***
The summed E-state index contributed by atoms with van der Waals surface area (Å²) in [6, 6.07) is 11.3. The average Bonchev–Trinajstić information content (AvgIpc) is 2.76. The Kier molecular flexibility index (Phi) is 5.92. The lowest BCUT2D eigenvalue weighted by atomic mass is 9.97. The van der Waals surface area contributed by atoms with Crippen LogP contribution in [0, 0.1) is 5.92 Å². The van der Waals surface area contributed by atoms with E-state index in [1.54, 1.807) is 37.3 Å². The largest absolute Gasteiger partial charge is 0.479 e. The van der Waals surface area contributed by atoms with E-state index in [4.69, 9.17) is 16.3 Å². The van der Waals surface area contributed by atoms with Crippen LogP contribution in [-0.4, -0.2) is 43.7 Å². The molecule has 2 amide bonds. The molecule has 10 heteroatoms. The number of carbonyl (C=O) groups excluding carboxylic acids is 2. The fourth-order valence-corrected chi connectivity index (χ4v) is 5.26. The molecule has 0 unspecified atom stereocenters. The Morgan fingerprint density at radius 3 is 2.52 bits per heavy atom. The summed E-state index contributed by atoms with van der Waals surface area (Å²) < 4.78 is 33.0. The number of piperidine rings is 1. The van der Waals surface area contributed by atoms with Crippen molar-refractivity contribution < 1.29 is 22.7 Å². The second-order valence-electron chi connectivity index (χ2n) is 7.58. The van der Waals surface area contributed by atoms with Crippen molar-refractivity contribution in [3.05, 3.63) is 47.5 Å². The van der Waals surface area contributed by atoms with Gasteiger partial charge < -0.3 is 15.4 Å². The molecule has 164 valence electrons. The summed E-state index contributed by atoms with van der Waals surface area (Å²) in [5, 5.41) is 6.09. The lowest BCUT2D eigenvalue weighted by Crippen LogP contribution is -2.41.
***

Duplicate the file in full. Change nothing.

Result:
The summed E-state index contributed by atoms with van der Waals surface area (Å²) in [6, 6.07) is 11.3. The average Bonchev–Trinajstić information content (AvgIpc) is 2.76. The Kier molecular flexibility index (Phi) is 5.92. The lowest BCUT2D eigenvalue weighted by atomic mass is 9.97. The van der Waals surface area contributed by atoms with Crippen LogP contribution in [0, 0.1) is 5.92 Å². The van der Waals surface area contributed by atoms with E-state index in [1.54, 1.807) is 37.3 Å². The largest absolute Gasteiger partial charge is 0.479 e. The van der Waals surface area contributed by atoms with E-state index in [4.69, 9.17) is 16.3 Å². The van der Waals surface area contributed by atoms with Crippen LogP contribution in [-0.4, -0.2) is 43.7 Å². The molecule has 2 amide bonds. The molecule has 10 heteroatoms. The number of carbonyl (C=O) groups excluding carboxylic acids is 2. The fourth-order valence-corrected chi connectivity index (χ4v) is 5.26. The molecule has 0 unspecified atom stereocenters. The Morgan fingerprint density at radius 3 is 2.52 bits per heavy atom. The summed E-state index contributed by atoms with van der Waals surface area (Å²) < 4.78 is 33.0. The number of piperidine rings is 1. The van der Waals surface area contributed by atoms with Crippen molar-refractivity contribution < 1.29 is 22.7 Å². The second-order valence-electron chi connectivity index (χ2n) is 7.58. The van der Waals surface area contributed by atoms with Crippen molar-refractivity contribution in [3.05, 3.63) is 47.5 Å². The van der Waals surface area contributed by atoms with Gasteiger partial charge < -0.3 is 15.4 Å². The molecule has 164 valence electrons. The summed E-state index contributed by atoms with van der Waals surface area (Å²) in [5, 5.41) is 6.09. The lowest BCUT2D eigenvalue weighted by Crippen LogP contribution is -2.41.